Southern African Journal of Anaesthesia and Analgesia

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Sedation with alfentanil and propofol for rhizotomies

M Jansen van Rensburg, E C Conradie


Background: Patient safety during sedation for closed rhizotomies is improved when analgesia is optimised, rather than relying on deep sedation for patient comfort. This retrospective study determined the appropriate effect-site concentration (Ce) for alfentanil, in combination with a constant propofol infusion, for optimal pain control during sedation for closed rhizotomies. Airway maintenance is ensured by keeping patients responsive to verbal commands, albeit at the price of inevitable ventilatory depression.
Method: The records of patients who received rhizotomies over a six-month period were studied retrospectively. Sixty-three outpatients were included. Patients rated the level of analgesia with each needle placement. If the Ce for alfentanil was adequate, it was kept constant. Otherwise, it was increased in 5 ng/ml increments with each needle placement until analgesia was effective, or up to the maximum Ce for alfentanil of 100 ng/ml. Propofol infusion at a constant Ce of 200 ng/ml was added.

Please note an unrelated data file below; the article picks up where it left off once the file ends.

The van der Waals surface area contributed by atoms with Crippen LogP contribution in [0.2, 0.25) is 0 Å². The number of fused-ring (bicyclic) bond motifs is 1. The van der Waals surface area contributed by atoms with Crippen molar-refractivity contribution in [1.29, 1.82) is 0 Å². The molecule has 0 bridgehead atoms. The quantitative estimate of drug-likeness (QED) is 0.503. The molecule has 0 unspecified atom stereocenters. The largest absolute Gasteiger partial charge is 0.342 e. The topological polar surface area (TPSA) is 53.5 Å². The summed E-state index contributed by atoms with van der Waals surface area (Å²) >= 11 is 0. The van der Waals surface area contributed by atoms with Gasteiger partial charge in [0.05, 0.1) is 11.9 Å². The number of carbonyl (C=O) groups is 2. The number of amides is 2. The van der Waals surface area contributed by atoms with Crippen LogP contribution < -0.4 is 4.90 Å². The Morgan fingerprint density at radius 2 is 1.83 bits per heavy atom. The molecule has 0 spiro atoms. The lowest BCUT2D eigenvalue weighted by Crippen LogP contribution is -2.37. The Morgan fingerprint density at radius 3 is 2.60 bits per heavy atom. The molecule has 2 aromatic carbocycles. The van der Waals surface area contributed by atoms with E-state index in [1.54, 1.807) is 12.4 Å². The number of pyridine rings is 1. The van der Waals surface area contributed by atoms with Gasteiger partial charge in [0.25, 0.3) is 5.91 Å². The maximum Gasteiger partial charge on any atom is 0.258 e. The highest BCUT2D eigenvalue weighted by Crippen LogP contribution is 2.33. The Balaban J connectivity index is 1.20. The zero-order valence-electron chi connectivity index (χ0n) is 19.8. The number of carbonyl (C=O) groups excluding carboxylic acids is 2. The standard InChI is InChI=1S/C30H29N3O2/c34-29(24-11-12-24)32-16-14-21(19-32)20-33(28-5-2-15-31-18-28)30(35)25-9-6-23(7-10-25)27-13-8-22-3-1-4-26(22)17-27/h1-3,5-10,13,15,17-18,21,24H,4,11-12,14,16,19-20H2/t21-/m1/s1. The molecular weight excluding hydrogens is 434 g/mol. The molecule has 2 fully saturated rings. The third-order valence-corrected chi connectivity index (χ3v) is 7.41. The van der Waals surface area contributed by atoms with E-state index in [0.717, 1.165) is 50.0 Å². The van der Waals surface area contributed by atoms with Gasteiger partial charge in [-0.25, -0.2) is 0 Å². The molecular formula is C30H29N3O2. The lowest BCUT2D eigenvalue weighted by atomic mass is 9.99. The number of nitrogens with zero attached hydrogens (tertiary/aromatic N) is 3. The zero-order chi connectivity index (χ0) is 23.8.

Results: Forty-eight per cent of patients reported being comfortable at a Ce for alfentanil of 70–75 ng/ml. Only 5% of patients requested the maximum Ce for alfentanil of 100 ng/ml. All of the patients experienced ventilatory depression, but a patent airway was maintained. The haemodynamic observations were within normal limits. According to the ward records, 16% of the patients complained of nausea, and there was one incident of vomiting.
Conclusion: Combining alfentanil at a Ce for alfentanil of 70–100 ng/ml with propofol at 200 ng/ml is a safe and effective method for analgesia during sedation for closed rhizotomies.

Keywords: alfentanil, analgesia, procedural sedation, propofol, rhizotomy, target-controlled infusion
AJOL African Journals Online